• Lens refilling. Replacement of the lens with an IOL is the standard treatment for cataract surgery. But, even an accommodating IOL is made of a harder material than the natural lens cortex. So, it only makes sense to replace the sclerotic lens with a malleable or even liquid material, such as a soft polymer, to restore accommodation. That’s the focus of several investigations. But a number of hurdles have to be overcome before this procedure can be called a success.

A femto laser cut this “steering wheel” pattern into the lens to restore flexibility.
For example, in a study of nine rhesus monkeys whose lenses were refilled with silicone polymer, the maximum accommodative amplitude of the surgically treated eyes was only about 40% (6.30D).12 After 37 weeks of follow-up, the accommodative amplitude decreased to almost zero in three monkeys. Yet, in two other monkeys, the accommodative amplitude remained stable at about 4.00D during the follow-up period. (An accommodative amplitude of approximately 3.00D to 4.00D in presbyopic human eyes would be sufficient for reading purposes, the investigators wrote.) Additional hurdles to overcome include defining the exact type of polymer to be used, the correct amount to be used, and halting rapidly developing posterior capsule opacification.

Last but not least is a recent patent for a topical drop to prevent presbyopia. The drop would contain a chelating agent, such as picolinic acid, that would inhibit the growth of epithelial cells in the crystalline lens.13 (The lens grows throughout life.)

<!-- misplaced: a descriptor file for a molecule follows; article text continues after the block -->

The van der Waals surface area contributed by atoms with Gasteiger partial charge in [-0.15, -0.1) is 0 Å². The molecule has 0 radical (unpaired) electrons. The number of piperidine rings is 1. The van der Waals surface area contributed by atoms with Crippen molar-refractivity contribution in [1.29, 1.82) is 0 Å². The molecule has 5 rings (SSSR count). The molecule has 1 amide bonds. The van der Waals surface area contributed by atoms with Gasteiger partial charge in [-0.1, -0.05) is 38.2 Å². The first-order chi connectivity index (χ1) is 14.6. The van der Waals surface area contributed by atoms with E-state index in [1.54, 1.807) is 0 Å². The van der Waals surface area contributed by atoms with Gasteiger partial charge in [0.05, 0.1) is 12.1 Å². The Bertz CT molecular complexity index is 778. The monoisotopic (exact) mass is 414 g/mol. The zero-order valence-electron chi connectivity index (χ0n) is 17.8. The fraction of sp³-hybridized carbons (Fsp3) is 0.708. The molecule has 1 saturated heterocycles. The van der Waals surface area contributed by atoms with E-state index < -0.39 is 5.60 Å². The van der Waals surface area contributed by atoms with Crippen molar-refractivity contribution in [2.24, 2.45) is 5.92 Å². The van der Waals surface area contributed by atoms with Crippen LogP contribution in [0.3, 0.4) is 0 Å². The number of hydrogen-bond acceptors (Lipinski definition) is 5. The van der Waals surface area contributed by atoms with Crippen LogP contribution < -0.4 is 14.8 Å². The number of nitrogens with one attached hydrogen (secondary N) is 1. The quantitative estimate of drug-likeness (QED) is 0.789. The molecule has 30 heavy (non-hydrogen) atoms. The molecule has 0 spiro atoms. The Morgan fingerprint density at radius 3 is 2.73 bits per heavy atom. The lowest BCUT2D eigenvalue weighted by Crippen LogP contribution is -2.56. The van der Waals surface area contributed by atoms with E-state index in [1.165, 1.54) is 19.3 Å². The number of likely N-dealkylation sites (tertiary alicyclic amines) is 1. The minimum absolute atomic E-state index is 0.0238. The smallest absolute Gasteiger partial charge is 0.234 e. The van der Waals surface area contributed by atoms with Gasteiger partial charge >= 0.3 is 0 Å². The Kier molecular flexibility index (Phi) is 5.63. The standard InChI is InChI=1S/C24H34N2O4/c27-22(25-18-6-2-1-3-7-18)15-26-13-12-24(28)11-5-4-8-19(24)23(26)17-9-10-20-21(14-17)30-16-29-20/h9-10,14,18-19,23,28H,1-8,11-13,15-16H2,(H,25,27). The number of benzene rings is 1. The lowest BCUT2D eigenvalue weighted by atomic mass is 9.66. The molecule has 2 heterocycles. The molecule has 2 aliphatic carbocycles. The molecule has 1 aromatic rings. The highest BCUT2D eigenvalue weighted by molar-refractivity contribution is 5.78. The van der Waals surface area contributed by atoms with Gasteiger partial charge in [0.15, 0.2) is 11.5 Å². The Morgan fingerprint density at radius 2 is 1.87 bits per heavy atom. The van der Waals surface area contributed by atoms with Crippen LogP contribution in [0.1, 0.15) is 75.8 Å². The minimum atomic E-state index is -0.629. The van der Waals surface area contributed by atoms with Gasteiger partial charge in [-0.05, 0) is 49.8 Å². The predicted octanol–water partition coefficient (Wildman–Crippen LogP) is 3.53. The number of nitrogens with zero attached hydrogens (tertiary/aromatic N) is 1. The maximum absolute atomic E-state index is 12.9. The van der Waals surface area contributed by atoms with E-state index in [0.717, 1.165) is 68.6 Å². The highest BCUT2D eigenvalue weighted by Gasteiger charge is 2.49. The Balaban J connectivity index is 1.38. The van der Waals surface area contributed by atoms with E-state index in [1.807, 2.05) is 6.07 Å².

So, who knows? One day these surgical approaches may fall by the wayside, and you’ll stop presbyopia with a drop.

Thanks to Jerry Legerton, O.D., M.S., M.B.A., of San Diego, Calif., for his help with this article.

1. Mathews S. Scleral expansion surgery does not restore accommodation in human presbyopia. Ophthalmology. 1999 May;106(5):873-7.
2. Bohórquez V, Alarcon R. Long-term reading performance in patients with bilateral dual-optic accommodating intraocular lenses. J Cataract Refract Surg. 2010 Nov;36(11):1880-6.

3. Pallikaris IG. Intracorneal lenses for the treatment of presbyopia using femtosecond laser: visual outcomes and safety. Abstract PA101. Paper presented at the American Academy of Ophthalmology Annual Meeting; October 17, 2010; Chicago, Ill.
4. Pallikaris I, Limnopoulou A, Kymionis G, et al. Intracorneal lenses for the treatment of presbyopia using femtosecond laser: visual outcomes and safety. 2010 Sep. Acta Ophthalmologica. [Epub ahead of print]
5. Durrie D. Patient experience with Acufocus intracorneal inlay 3 years after surgery. Abstract PA102. Paper presented at the American Academy of Ophthalmology Annual Meeting; October 17, 2010; Chicago, Ill.
6. Lin DT, Holland SP, Barragan E, Mehin ME. Early experience with a presbyopic corneal inlay. Paper presented at American Society of Cataract and Refractive Surgery Symposium and Congress. April 3-8, 2009; San Francisco, Calif.
7. Pinelli R, Ortiz D, Simonetto A, et al. Correction of presbyopia in hyperopia with a center-distance, paracentral-near technique using the Technolas 217z platform. J Refract Surg. 2008 May;24(5):494-500.
8. Alió JL, Chaubard JJ, Caliz A, et al. Correction of presbyopia by technovision central multifocal LASIK (presbyLASIK). J Refract Surg. 2006 May;22(5):453-60.
9. Alió JL, Amparo F, Ortiz D, Moreno L. Corneal multifocality with excimer laser for presbyopia correction. Curr Opin Ophthalmol. 2009 Jul;20(4):264-71.
10. Holzer M. Two-year follow-up of IntraCOR femtosecond laser treatments. Abstract PA100. Paper presented at the American Academy of Ophthalmology Annual Meeting; October 17, 2010; Chicago, Ill.
11. Schumacher S, Oberheide U, Fromm M, et al. Femtosecond laser induced flexibility change of human donor lenses. Vision Res. 2009 Jul;49(14):1853-9.
12. Koopmans SA, Terwee T, Glasser A, et al. Accommodative lens refilling in rhesus monkeys. Invest Ophthalmol Vis Sci. 2006 Jul;47(7):2976-84.
13. Ravi N, Hamilton PD. Treatment of presbyopia with alpha-picolinic acid and its analogs. Available at: (accessed December 8, 2010.)